And we’ve arrived! First and foremost is how much cash does Star Citizen have left? To answer this, I’ve factored in all the pessimistic and optimistic factors developed earlier to create two projections. On the pessimistic side, Star Citizen has negative $59 million in cash. Now obviously they can’t really have negative cash or they would be bankrupt, but remember our pessimistic projection assumes standard industry cost per head and a total headcount of 525 (includes contractors). With this we can safely say SC has a lower total headcount, is operating at a lower cost per head than the industry standard, or both.
On the optimistic side, Star citizen has $46.6 million in cash. This is the best-case scenario. The truth is SC probably has quite a bit less than this but more than zero, which is not great at this point in development. But it is still hanging in there.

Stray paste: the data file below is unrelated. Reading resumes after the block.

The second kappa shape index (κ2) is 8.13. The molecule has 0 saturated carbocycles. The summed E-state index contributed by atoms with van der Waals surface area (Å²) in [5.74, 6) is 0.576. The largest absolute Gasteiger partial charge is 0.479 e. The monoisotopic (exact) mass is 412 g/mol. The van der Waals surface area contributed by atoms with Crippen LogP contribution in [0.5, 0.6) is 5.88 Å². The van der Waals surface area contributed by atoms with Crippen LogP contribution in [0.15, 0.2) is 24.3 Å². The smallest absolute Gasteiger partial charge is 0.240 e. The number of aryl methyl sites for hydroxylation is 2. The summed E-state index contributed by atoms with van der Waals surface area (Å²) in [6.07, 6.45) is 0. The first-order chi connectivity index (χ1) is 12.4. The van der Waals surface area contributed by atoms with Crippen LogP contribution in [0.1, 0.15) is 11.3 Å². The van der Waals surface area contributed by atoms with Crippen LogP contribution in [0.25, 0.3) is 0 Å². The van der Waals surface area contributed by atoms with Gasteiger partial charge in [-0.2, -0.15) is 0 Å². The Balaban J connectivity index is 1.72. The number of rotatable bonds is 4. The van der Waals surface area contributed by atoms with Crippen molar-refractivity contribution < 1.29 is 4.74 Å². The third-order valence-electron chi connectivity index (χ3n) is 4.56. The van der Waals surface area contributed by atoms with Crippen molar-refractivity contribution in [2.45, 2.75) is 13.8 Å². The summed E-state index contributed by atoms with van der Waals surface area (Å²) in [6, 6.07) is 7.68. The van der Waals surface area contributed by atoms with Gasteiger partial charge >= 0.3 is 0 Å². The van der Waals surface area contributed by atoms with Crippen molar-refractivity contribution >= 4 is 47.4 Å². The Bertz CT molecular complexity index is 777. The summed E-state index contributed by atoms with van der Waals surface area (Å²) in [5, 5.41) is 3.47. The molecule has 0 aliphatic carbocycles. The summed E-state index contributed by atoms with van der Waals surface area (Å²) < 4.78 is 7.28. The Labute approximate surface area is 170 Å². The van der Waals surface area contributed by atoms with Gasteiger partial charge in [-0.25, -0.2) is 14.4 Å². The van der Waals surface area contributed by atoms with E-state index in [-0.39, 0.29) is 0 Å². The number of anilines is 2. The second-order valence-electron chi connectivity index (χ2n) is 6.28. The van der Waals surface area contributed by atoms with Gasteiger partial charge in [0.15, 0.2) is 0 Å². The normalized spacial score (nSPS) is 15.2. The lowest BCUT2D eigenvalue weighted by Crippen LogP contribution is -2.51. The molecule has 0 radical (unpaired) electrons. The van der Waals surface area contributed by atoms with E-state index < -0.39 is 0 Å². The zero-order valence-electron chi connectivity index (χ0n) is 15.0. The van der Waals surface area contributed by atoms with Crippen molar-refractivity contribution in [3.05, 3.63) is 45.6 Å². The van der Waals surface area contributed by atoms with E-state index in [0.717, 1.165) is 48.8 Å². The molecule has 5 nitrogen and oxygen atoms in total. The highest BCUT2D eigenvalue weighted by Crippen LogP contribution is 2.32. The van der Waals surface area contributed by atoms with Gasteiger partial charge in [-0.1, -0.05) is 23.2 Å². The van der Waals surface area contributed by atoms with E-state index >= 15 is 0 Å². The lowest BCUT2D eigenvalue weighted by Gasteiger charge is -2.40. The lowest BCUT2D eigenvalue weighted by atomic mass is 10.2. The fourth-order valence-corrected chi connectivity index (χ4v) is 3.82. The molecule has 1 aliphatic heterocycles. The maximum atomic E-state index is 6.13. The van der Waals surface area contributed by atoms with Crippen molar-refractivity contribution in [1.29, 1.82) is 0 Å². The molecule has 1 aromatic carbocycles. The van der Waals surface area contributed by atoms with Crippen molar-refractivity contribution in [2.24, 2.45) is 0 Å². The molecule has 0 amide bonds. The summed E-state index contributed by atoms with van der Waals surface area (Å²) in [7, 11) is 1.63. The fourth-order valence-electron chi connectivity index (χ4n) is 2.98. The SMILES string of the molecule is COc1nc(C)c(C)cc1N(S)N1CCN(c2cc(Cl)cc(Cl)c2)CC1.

Next up is runway. How much longer can SC continue development? In the pessimistic scenario they are already bankrupt, so no help there. In the optimistic scenario Star Citizen brings in just a bit more cash than ongoing development costs, meaning they increase their cash from $46.6 million (August 2017) to $51.4 million in December 2019. But let’s look at a more realistic scenario. Say headcount cost is $100,000 annually, in line with what Chris Roberts achieved with Freelancer before the Microsoft takeover. Headcount is 400 (340 employees plus 60 contractors), 5% of staff is sales and support, and sales are $2.8 million per month instead of $3 million. These are all very small changes in the model and certainly realistic. With our more realistic model available cash is only $30.9 million at the end of August and will decrease to $17.3 million in December 2019. For those of you cheering in your head, bear in mind, this is not enough to cover advertising costs for launch. Even with this much cash, it puts Star Citizen in a position of having a very poor launch. They need more.